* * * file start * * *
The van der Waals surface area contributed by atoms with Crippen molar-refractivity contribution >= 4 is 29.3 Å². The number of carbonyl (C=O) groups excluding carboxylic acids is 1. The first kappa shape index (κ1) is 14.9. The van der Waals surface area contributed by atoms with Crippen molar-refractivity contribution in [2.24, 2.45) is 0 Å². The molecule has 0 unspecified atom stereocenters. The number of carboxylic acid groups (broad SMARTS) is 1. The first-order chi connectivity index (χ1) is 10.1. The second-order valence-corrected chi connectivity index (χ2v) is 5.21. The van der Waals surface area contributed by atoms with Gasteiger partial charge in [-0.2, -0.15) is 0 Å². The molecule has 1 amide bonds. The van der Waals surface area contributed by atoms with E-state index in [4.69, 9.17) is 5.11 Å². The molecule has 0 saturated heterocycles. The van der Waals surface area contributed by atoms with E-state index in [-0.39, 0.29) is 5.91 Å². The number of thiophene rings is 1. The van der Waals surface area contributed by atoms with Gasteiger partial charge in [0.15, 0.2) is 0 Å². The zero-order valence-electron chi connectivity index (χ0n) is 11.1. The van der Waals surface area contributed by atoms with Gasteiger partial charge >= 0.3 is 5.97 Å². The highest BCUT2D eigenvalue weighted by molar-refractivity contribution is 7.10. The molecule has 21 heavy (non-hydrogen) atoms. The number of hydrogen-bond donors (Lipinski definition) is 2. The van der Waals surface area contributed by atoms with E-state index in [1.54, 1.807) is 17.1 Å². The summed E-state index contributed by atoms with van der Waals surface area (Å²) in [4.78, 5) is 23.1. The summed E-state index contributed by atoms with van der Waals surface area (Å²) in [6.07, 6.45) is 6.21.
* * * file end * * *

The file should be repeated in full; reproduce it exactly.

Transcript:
The van der Waals surface area contributed by atoms with Crippen molar-refractivity contribution >= 4 is 29.3 Å². The number of carbonyl (C=O) groups excluding carboxylic acids is 1. The first kappa shape index (κ1) is 14.9. The van der Waals surface area contributed by atoms with Crippen molar-refractivity contribution in [2.24, 2.45) is 0 Å². The molecule has 0 unspecified atom stereocenters. The number of carboxylic acid groups (broad SMARTS) is 1. The first-order chi connectivity index (χ1) is 10.1. The second-order valence-corrected chi connectivity index (χ2v) is 5.21. The van der Waals surface area contributed by atoms with Gasteiger partial charge in [-0.2, -0.15) is 0 Å². The molecule has 1 amide bonds. The van der Waals surface area contributed by atoms with E-state index in [4.69, 9.17) is 5.11 Å². The molecule has 0 saturated heterocycles. The van der Waals surface area contributed by atoms with E-state index in [-0.39, 0.29) is 5.91 Å². The number of thiophene rings is 1. The van der Waals surface area contributed by atoms with Gasteiger partial charge in [0.15, 0.2) is 0 Å². The zero-order valence-electron chi connectivity index (χ0n) is 11.1. The van der Waals surface area contributed by atoms with Gasteiger partial charge >= 0.3 is 5.97 Å². The highest BCUT2D eigenvalue weighted by molar-refractivity contribution is 7.10. The molecule has 21 heavy (non-hydrogen) atoms. The number of hydrogen-bond donors (Lipinski definition) is 2. The van der Waals surface area contributed by atoms with E-state index in [1.54, 1.807) is 17.1 Å². The summed E-state index contributed by atoms with van der Waals surface area (Å²) in [4.78, 5) is 23.1. The summed E-state index contributed by atoms with van der Waals surface area (Å²) in [6.07, 6.45) is 6.21.